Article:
Outside of your personal relationships, you can also use social networks to find people who you think are in your target demographic. "You can find a captive audience on social media," says Chelsea. "I've seen people do really well with starting an interest group on social media or getting access to an existing group."

When talking with people in this audience, ask them:

  • To explain the problem in their own words.
  • If something could solve that problem, what would the end result look like?
  • How would a solution to that problem help you?
  • How important is it for you to solve that problem?
  • How much would you be willing to spend to solve it?

During this qualitative analysis, you'll listen for a challenge or frustration point that your business could solve, as well as some indication of what it would need to do so.

Tip: Don't do focus groups. Chelsea suggests talking to people 1-on-1 or in small, comfortable groups. That way, they'll be more inclined to share. Also, by asking open-ended questions you can avoid confirmation bias and get a more honest insight into what matters to them.

Magnifying glass analyzing statistics.

3. Back your narrative with numbers

As you conduct interviews, a narrative about market demand should emerge. You can begin to imagine and describe your product or service based on those conversations. After that: You need quantitative data. "You always want to quantify market demand," says Chelsea. "It can't just be a series of conversations. It can in the early days—but eventually you want to know numbers."

At Mailchimp, numbers around market demand are often generated through surveys.

Send a survey to as large a targeted sample as you can find—meaning, as many people as you can access who have demonstrated interest in this market or niche. Ask them to rank on a scale of 1-5:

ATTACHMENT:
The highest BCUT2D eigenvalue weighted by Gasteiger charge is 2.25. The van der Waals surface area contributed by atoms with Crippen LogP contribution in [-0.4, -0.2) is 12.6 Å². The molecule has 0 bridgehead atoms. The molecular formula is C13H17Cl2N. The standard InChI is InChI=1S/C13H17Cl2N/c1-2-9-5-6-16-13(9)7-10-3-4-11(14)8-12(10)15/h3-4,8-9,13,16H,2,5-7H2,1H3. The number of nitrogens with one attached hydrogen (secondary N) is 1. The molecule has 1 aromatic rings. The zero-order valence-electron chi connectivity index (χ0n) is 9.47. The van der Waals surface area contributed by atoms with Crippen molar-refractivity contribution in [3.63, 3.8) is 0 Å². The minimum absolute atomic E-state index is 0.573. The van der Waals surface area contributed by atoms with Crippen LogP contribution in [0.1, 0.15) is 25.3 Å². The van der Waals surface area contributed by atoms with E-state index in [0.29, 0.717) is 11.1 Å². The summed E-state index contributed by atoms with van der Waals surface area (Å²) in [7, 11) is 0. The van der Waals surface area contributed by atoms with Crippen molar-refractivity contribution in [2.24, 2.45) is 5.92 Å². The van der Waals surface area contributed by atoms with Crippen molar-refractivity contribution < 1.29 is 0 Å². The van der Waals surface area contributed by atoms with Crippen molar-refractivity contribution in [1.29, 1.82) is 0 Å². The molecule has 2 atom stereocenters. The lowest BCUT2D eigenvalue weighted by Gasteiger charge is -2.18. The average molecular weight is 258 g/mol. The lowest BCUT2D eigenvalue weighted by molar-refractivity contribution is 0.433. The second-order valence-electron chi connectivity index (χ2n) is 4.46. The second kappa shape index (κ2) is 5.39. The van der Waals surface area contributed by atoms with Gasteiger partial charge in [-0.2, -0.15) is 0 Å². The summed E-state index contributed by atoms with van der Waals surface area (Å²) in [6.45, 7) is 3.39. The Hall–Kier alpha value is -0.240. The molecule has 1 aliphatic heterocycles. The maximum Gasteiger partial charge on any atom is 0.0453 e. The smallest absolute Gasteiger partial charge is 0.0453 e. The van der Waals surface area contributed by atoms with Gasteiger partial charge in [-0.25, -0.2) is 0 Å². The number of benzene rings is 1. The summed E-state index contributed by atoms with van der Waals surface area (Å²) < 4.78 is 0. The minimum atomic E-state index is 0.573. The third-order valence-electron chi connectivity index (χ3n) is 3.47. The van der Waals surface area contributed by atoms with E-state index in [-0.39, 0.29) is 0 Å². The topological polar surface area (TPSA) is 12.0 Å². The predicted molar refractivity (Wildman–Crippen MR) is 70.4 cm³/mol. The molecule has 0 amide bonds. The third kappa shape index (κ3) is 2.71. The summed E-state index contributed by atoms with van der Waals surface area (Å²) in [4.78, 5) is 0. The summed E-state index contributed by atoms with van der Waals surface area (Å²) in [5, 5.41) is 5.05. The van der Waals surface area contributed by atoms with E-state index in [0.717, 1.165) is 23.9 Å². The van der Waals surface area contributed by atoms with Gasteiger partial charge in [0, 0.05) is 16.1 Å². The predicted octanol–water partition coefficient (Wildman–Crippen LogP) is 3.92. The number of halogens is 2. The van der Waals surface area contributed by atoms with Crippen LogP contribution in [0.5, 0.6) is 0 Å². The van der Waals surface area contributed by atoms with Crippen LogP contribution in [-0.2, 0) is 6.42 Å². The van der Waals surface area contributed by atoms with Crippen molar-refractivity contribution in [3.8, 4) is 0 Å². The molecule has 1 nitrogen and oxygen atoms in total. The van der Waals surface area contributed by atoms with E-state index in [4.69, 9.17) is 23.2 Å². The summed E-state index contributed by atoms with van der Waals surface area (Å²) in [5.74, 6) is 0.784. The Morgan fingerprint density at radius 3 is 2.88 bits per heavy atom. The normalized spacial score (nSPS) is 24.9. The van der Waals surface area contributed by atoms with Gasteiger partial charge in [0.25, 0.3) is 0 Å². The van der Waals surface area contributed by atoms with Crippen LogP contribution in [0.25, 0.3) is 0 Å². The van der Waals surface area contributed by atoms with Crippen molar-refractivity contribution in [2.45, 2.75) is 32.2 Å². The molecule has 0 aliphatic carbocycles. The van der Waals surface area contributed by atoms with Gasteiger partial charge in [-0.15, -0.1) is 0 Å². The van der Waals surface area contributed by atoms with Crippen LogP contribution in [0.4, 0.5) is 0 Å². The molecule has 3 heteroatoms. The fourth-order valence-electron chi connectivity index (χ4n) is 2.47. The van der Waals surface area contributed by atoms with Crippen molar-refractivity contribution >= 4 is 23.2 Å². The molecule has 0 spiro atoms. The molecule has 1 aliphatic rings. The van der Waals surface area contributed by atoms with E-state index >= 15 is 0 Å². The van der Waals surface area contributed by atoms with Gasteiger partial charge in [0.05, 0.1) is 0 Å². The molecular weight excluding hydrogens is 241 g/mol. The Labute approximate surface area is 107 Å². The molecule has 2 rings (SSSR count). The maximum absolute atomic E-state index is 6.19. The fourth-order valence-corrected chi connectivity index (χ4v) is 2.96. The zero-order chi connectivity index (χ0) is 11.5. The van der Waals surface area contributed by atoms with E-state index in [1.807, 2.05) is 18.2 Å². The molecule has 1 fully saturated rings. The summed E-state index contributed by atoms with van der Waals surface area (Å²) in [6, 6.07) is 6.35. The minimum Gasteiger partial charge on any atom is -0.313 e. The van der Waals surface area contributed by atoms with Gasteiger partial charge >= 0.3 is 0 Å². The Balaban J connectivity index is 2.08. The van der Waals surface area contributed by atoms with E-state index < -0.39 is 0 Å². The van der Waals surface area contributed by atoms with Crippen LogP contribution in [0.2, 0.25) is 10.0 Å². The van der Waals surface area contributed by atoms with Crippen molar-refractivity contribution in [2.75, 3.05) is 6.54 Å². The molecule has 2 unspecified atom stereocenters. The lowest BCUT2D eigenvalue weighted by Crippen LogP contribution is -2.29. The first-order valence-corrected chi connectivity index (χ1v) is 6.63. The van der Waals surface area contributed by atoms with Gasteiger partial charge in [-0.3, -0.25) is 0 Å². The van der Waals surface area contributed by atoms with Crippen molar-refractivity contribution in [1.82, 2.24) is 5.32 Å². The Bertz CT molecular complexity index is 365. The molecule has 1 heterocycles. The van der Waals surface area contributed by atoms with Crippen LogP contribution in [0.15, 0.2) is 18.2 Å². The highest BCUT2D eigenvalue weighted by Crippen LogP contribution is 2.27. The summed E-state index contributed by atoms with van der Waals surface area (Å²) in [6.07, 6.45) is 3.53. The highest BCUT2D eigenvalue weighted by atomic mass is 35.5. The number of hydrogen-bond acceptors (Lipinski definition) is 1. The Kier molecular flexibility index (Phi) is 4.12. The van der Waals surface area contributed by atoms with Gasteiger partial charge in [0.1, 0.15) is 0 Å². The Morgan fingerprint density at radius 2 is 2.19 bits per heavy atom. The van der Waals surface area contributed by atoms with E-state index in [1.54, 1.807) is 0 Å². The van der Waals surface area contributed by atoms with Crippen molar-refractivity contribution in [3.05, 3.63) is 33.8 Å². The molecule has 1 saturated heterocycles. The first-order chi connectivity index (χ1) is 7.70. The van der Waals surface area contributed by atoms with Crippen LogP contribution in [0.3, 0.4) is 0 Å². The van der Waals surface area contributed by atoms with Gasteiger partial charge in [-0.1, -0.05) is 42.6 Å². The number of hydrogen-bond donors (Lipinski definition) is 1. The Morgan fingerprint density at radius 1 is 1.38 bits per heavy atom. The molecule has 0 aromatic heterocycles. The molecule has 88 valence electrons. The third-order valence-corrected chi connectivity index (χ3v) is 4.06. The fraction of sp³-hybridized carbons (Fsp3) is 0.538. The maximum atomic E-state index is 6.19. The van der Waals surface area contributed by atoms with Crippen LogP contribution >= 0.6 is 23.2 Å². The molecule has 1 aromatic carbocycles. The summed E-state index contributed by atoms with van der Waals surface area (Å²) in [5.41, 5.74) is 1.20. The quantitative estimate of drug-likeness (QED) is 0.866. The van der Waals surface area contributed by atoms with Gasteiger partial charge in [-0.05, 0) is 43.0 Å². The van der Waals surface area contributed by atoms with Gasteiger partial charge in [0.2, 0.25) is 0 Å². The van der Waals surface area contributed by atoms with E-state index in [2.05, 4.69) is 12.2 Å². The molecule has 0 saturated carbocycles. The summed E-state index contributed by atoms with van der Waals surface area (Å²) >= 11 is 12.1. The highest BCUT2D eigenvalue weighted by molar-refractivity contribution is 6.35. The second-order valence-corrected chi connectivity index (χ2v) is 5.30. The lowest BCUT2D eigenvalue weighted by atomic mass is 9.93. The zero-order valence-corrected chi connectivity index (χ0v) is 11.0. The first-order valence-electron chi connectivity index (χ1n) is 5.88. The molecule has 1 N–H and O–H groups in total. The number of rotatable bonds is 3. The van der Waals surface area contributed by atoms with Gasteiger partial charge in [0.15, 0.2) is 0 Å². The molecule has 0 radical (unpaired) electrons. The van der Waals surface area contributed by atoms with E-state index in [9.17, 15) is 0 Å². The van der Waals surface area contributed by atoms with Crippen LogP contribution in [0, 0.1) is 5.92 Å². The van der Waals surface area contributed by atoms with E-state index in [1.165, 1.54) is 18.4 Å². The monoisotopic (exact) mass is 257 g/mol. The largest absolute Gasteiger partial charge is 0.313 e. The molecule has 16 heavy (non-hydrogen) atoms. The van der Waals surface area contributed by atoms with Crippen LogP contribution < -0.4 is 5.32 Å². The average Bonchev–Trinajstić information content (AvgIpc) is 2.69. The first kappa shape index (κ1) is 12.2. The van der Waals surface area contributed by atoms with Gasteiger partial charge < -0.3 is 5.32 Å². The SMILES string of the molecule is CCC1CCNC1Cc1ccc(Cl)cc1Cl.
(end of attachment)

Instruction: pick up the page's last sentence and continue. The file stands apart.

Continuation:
• How important is finding a solution to this problem?
  • How much would it help you?
  • How upset would you be if this solution went away?
  • How willing are you to pay for a solution to this problem?

Chelsea recommends tools like SurveyMonkey and SurveyGizmo, which make it easy to conduct these surveys, as well as to analyze the results. The hope, of course, is that your hypothesized problem and solution will stand out as the highest ranking. But if not, the higher-scoring problems and solutions may be worth incorporating into your plan.

Tip: Use insights to market. Gathering insights from surveys pays off in more ways than one—you'll not only learn whether your idea is viable, but you'll also be able to market to them when your business launches.

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4. Create an offering that sells

Once you've collected qualitative and quantitative data, it's time to develop your product. That might begin with a sketch, prototype, or a trial of some sort.

And with each more fully developed iteration of what you plan to sell, check back in with your audience. Ask:

  • How close is this to what you're looking for?
  • How likely would you be to buy it?
  • How much would you pay for it?
  • What about it do you wish was different?

Use that research to fuel what you do next, starting with your launch and continuing as you grow. Although it might seem daunting when you're just getting started, finding a product-market fit can make all the difference.

"Running, growing, and marketing a business are all expensive endeavors—not just in terms of money, but also in terms of time," Chelsea says. "So you want to make sure you're spending your time and money in a way that increases your chances of success."

Continued reading: Want to learn more about researching market demand to identify a product-market fit? Chelsea recommends Just Enough Research by Erika Hall.